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David Lee King

Oops, What Did I Just Do – and What to Do Next



This afternoon, I checked in to a place on Foursquare that I’d never actually go visit in person. Nothing against interesting establishments … but the problem was, I wasn’t there – I was on a plane.

I had just landed at the Kansas City International Airport. The place I didn’t visit and the airport that I did visit share similar names on Foursquare (Kansas City International Airport, and Kansas City International Airport Glory Hole), and the full name of the second place doesn’t display on the iPhone Foursquare app (see the screenshot in this post). Not paying much attention, I checked into the wrong place (and quickly received multiple Twitter replies and DMs, kindly suggesting that I perhaps checked into the wrong place).

Anyone ever done that before? Signed up for an app on Facebook, only to spam your friends list? Suddenly found your Twitter account asking everyone to “click here” when all you did was try out a new service? Or, like me, click something, and then realize that’s not what you wanted to do … but too late to take it back? This has the potential to be pretty embarrassing (thinking about the time I clicked a link in an email from someone that I had been waiting for an email from, only to watch in horror as my email account started spamming everyone in my contact list … including all library staff email accounts).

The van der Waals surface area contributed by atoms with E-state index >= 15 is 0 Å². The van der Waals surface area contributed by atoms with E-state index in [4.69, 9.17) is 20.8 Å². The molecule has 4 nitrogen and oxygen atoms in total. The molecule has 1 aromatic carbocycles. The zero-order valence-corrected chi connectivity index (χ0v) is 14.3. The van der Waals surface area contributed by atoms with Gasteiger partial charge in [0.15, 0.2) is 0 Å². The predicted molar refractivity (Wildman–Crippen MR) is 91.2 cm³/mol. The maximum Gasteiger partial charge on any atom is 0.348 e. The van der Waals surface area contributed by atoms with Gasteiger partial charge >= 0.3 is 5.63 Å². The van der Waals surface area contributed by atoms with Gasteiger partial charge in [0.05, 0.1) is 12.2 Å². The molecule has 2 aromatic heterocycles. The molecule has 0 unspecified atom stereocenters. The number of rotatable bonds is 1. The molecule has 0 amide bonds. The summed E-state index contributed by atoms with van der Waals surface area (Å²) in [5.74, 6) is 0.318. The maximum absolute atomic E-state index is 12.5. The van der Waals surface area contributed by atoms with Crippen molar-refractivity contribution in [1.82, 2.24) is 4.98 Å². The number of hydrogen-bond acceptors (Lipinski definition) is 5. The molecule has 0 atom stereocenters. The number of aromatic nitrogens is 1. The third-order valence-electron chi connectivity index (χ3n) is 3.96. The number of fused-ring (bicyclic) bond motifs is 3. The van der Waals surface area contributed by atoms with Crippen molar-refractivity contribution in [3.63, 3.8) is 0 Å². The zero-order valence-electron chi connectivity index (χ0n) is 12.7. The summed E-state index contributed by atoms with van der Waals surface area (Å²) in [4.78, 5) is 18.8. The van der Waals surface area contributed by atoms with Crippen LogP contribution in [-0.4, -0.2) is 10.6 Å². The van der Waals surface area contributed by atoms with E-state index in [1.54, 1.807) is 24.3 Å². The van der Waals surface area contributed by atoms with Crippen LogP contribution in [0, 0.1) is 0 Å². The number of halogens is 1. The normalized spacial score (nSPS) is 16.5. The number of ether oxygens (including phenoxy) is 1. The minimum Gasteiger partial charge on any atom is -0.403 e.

Yep. Been there, done that. And it’s bound to happen to some of us with our organizational accounts, too. Many of you no doubt have found tools like Tweetdeck or Hootsuite extremely useful – you can log into multiple accounts, both personal and organizational, at the same time. It ends up saving a ton of time … until you accidentally forget to turn something off. Then, much embarrassment and backpedaling ensues.

When this inevitably happens… what should you do?

  • First – don’t panic. It was a mistake, and we all make them.
  • Second – simply publicly admit the mistake. Say something like “oops – wrong account.” Or “How did that happen? Sorry about that” or something similar.
  • Third – delete the mistake if you can (I couldn’t until hours later, and I decided to let the accidental check-in stand. I find it mildly humorous)
  • If you sent out something potentially malicious (like one of those rogue spammy Facebook apps), you should send out a message warning your followers/friends to not click the link, it’s spam, and add a quick “sorry about that.” They’ll understand – most likely, they have done it themselves, too.

And…

How can you avoid having this happen to you?

  • Look before you tweet – make sure you are sending what you think you are sending … before you send it!
  • Check for spelling oddities (auto-correct on the iPhone can do strange and amusing things to seemingly innocuous words).
  • If it’s an interesting-sounding app or tool, you might do a quick search in Google or Twitter first, to see what others thought about the app. This can quickly help weed out spammy apps.
  • Think about keeping your work accounts and your personal accounts separate. Meaning don’t put both on the same Tweetdeck install. Maybe use Hootsuite for work and Tweetdeck for personal, for example.

What else should I add here?

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